WPT GTO Trainer Hands of the Week: Reraising Against a Small Blind Open
Today you’ll be playing a common spot in a cash game where it folds to the Small Blind who raises and you reraise from the Big Blind. Given how wide the Small Blind can open raise in this spot, your reraising range in position should include many premium hands, suited connectors, suited aces, as well as high card offsuit blocker hands such as K5o and Q5o.
The Small Blind will typically check to you and you must decide whether to c-bet and what sizing to use. On dry and static flops with fewer draws present, you can generally use the smaller c-bet size. On more coordinated boards, you can size up to the larger amount when you hold higher equity hands such as overpairs as well as semi-bluffs with backdoor equity. This range will be somewhat more polarized than the range that can use a smaller size. Using the larger size will most effectively deny equity to various hands in the Small Blind’s range.
When holding premium hands such as overpairs along with semi-bluffing hands, it’s crucial to understand the concept of geometric betting. Essentially, geometric betting means that we want to size bets on earlier streets such that we can get all the chips in the middle on the river. Hands like overpairs and big hands like sets should use sizing so that they can stack opponents. However, to stay balanced you must use this sizing with bluffs and semi-bluffs as well.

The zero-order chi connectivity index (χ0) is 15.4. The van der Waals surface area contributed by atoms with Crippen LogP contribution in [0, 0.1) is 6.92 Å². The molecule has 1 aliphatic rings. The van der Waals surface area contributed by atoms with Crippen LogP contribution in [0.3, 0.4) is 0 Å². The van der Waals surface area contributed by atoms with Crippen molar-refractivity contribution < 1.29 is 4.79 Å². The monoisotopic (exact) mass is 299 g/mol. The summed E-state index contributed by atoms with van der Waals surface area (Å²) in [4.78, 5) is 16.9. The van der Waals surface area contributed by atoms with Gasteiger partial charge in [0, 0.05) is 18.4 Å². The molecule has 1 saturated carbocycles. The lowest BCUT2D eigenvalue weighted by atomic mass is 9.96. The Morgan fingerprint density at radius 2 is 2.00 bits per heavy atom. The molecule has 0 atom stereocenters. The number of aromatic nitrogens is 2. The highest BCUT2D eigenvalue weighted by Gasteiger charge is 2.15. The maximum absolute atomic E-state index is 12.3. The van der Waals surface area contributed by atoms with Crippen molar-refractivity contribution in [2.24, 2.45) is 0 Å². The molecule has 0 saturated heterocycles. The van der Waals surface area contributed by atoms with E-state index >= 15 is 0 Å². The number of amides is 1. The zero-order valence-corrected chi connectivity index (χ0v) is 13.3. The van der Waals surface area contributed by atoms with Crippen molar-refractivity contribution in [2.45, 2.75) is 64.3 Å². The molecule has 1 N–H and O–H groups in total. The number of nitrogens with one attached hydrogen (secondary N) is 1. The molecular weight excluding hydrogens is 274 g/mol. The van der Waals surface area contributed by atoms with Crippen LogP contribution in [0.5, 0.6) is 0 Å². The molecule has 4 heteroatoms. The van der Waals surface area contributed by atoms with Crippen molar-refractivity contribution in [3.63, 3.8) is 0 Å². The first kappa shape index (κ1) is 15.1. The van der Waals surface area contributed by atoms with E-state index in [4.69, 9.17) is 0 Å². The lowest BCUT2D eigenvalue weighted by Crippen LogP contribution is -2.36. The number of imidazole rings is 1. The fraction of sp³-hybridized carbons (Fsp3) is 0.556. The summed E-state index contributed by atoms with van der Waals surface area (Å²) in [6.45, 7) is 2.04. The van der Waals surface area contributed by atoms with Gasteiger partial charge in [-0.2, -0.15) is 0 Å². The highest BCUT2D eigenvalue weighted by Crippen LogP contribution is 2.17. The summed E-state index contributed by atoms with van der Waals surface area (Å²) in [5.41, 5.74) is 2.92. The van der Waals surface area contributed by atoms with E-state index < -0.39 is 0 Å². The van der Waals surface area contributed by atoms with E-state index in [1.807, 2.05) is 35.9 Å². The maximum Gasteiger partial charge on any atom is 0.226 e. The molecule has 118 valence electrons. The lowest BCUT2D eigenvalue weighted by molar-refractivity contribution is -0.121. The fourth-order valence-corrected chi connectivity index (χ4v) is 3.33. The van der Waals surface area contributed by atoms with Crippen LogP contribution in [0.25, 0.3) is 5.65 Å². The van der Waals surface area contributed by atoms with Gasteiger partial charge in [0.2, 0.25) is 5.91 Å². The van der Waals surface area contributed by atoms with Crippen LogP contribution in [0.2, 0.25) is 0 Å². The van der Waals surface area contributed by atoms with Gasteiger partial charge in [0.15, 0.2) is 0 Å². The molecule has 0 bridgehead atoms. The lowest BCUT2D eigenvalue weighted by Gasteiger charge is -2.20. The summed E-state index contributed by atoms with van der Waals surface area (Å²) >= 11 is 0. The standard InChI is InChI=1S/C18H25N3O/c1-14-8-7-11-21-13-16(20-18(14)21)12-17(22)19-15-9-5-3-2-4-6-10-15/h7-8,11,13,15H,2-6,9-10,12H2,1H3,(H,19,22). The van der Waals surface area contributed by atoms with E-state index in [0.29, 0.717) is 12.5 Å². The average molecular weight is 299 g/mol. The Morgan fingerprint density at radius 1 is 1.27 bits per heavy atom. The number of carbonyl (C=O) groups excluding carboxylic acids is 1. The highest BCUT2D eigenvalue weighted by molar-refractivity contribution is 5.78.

When faced with a decision of whether to call or fold to an all-in from an opponent, ask yourself the question: Where am I in my range? If your current hand is one of the better hands you can hold in this situation, you should generally continue. If you are in the lower portion of your range, you can usually fold.
Finally, don’t be afraid to size up on your value bets when you hold strong hands. Many players bet too small (hoping to get called) and lose value when they could have gotten additional value from a larger bet.
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Use this series of articles to practice the strategies you learn on LearnWPT (or at the table) and test your progress by playing a five-hand sample each week.